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Why thinking backwards is a good idea when importing goods to China

By Nick Winther Graversen, October 18, 2017

Chinese consumers demand more imported products, but this does not mean that it is always easy to import them. Companies that want to seize the opportunity and enter the growing Chinese market have a few things to consider to make the import process run as smoothly as possible. In this blog article, I will introduce you to the changes in the Chinese market and explain why thinking backwards is sometimes a good idea before moving the freight forward. 

The changes in the Chinese market – from producing to consuming

As the people in China get better economy, the consumer market in the country grows stronger. Living standards and minimum salaries are increasing and work conditions are improving. By the year of 2020, the number of upper-middle class and affluent households are expected to increase to 100 million. Consequently, Chinese consumers are focusing less on price when they are deciding whether to purchase a product or not. Instead, the consumers are considering factors such as quality and brand. Also, they want more products that are produced outside of China. This is a great opportunity for manufacturing companies in other parts of the world that want to reach new customers in a steadily growing market.

Avoid problems in Chinese customs with accompanying documents

Even though Chinese consumers want more imported products, the process of importing them is not always easy. Local customs procedures in China differ in many ways from those in, for example, Europe and can be perceived as relatively complex. There are different policies and procedures to consider depending on what type of product that is imported, to which city or region the goods are transported to and whether the goods are transported by air, rail or sea. If you send your cargo without considering these things first, problems can occur when the cargo arrives at the Chinese border. For example, received containers can be stopped and stored in a terminal or harbour if they are missing required documents. After a certain amount of free days, you need to start paying for the stored container until the documents are provided.

Preparation and local knowledge for a smooth import of goods to China

Looking at the freight process backwards before moving the freight forward is a way of preventing problems in customs. With this, we mean that it is good to start the transportation process by examining and completing all procedures that are required when the cargo arrives in China.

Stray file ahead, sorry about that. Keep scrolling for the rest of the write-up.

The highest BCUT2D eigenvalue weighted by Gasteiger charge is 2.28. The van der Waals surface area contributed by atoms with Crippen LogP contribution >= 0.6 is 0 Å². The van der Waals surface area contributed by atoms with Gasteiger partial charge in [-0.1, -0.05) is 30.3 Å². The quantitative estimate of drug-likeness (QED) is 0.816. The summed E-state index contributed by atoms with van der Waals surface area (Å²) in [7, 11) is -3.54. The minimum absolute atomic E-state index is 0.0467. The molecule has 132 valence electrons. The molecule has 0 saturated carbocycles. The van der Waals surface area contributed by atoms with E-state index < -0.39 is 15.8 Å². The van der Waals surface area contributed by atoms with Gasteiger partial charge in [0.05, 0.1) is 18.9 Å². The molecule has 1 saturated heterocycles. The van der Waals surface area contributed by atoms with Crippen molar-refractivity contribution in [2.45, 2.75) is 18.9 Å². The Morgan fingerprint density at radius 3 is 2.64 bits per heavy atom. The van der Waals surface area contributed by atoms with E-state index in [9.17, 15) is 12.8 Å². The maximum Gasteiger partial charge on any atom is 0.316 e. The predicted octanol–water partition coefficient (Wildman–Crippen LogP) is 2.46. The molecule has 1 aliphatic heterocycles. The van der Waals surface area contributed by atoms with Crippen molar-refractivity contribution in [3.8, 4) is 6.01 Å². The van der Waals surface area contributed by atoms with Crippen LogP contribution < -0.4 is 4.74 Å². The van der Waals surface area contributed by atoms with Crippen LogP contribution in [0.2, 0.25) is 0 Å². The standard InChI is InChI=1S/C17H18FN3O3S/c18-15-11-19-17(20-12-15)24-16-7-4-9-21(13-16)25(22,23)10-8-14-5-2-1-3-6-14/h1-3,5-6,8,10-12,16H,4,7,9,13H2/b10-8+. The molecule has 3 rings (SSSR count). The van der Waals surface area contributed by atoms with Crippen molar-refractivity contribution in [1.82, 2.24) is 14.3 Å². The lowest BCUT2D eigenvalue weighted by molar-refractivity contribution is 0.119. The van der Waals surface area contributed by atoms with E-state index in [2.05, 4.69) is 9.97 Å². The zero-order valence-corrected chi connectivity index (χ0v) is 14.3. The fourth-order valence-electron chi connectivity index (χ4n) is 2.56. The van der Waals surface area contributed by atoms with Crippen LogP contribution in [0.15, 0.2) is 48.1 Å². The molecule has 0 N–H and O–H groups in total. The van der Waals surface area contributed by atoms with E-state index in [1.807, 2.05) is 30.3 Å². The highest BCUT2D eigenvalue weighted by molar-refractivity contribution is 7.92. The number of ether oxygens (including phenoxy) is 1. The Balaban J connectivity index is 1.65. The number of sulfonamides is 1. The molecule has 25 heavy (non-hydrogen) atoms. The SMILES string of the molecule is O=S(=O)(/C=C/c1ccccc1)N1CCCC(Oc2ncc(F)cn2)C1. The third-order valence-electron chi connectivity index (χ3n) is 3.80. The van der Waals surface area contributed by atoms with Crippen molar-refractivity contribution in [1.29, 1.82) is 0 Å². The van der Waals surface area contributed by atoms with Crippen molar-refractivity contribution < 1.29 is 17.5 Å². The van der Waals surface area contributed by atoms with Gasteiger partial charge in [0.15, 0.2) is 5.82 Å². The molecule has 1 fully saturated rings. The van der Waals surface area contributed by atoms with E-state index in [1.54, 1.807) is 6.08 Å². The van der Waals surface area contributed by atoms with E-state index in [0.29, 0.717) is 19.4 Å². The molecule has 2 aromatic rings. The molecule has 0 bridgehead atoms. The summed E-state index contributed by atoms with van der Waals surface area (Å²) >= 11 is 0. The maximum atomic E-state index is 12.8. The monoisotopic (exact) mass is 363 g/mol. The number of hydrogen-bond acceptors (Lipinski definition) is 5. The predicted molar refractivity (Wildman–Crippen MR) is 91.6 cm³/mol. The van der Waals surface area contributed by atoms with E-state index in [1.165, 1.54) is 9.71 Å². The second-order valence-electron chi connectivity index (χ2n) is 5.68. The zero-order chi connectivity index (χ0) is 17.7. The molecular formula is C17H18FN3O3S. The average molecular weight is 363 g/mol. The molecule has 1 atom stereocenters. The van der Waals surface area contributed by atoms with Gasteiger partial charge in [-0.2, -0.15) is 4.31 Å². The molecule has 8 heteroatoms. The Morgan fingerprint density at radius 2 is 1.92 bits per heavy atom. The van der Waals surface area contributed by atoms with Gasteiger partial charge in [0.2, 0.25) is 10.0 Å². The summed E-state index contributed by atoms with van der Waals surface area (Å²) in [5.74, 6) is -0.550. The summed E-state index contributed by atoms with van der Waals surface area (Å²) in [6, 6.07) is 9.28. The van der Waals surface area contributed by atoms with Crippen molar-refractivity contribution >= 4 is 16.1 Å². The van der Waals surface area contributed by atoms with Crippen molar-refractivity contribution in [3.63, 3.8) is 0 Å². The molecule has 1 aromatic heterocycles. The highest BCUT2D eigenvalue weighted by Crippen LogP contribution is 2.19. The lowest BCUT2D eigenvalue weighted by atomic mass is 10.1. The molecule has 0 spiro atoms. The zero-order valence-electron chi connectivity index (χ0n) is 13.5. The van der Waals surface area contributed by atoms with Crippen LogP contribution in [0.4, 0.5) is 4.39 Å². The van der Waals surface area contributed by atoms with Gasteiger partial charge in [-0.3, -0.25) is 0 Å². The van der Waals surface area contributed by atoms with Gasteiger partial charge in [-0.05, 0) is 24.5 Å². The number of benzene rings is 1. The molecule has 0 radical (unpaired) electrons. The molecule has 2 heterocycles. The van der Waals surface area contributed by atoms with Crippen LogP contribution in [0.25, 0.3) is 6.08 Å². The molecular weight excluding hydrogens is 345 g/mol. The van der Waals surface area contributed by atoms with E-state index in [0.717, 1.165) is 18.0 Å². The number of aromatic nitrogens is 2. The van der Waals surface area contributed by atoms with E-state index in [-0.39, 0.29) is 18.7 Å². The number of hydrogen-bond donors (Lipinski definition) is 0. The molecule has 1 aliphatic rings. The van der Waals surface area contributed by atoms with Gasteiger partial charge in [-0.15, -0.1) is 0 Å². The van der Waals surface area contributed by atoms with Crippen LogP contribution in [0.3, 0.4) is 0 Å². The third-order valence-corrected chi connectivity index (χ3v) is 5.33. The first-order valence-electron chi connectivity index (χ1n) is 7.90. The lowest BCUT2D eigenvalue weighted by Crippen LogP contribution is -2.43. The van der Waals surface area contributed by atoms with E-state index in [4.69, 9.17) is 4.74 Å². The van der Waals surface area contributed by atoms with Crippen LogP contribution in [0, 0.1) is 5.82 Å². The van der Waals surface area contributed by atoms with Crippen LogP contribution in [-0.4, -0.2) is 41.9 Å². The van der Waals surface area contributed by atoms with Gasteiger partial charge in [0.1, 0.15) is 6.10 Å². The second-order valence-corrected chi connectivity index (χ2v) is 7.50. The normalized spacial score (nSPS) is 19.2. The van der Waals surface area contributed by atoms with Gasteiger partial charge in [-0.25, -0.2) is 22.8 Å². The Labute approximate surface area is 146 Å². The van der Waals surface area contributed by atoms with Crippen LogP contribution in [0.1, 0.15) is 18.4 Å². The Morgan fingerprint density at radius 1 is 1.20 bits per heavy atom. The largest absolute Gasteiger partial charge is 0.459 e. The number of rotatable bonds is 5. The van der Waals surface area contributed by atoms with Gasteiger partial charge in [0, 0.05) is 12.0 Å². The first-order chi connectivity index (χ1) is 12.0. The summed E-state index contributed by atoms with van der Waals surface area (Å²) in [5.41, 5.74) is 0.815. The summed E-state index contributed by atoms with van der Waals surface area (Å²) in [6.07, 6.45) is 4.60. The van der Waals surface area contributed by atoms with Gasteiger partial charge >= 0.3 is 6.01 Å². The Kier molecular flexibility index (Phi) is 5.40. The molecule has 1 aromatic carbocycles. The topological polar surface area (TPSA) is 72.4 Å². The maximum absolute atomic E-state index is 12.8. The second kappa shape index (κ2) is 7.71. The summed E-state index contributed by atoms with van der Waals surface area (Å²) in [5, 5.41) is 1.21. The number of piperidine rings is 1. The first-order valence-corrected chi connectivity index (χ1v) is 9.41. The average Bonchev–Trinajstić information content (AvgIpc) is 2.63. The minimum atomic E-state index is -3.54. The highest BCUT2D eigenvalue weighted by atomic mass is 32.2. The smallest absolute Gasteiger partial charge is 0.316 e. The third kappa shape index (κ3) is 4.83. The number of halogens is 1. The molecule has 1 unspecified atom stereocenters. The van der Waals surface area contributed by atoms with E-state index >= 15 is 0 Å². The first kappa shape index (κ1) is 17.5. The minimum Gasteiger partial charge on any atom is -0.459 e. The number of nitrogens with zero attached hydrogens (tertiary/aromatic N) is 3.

Firstly, you need to know exactly what type of product you are transporting. Examine if there are special preparations required to import the product to China or if the cargo needs accompanying certificates and approvals. If so, make sure that these are completed before the transport begins. Secondly, you need to know if the freight solution you choose and the city that you want to send your cargo to demands particular preparing procedures. For example, some products are only allowed to be imported to certain cities. To find this information and complete the preparations will be easier with local knowledge about receiving cities and by communicating with customs brokers in China.

A communication link between the exporting company and the importing country

A freight forwarder with local knowledge and presence in the receiving city can prepare and confirm all details before transporting your goods to China. Greencarrier Freight Services has been working with China for 10 years and have gained a lot of experience and contacts during this time. Therefore, we can function as a communication link between you and the local customs brokers in China. We make sure that all preparations are completed and confirmed before shipping your cargo. This enables an optimised customs procedure and safe handling of your goods once it arrives at its destination.  

I hope that this blog article gave you an insight into what to consider when importing goods to China. If you have questions about freight solutions to China or how to optimise customs procedures for your cargo in China, don’t hesitate to contact me. Or, visit Greencarrier Freight Service’s website for more information about our transport solutions in general.

 

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Nick Winther Graversen
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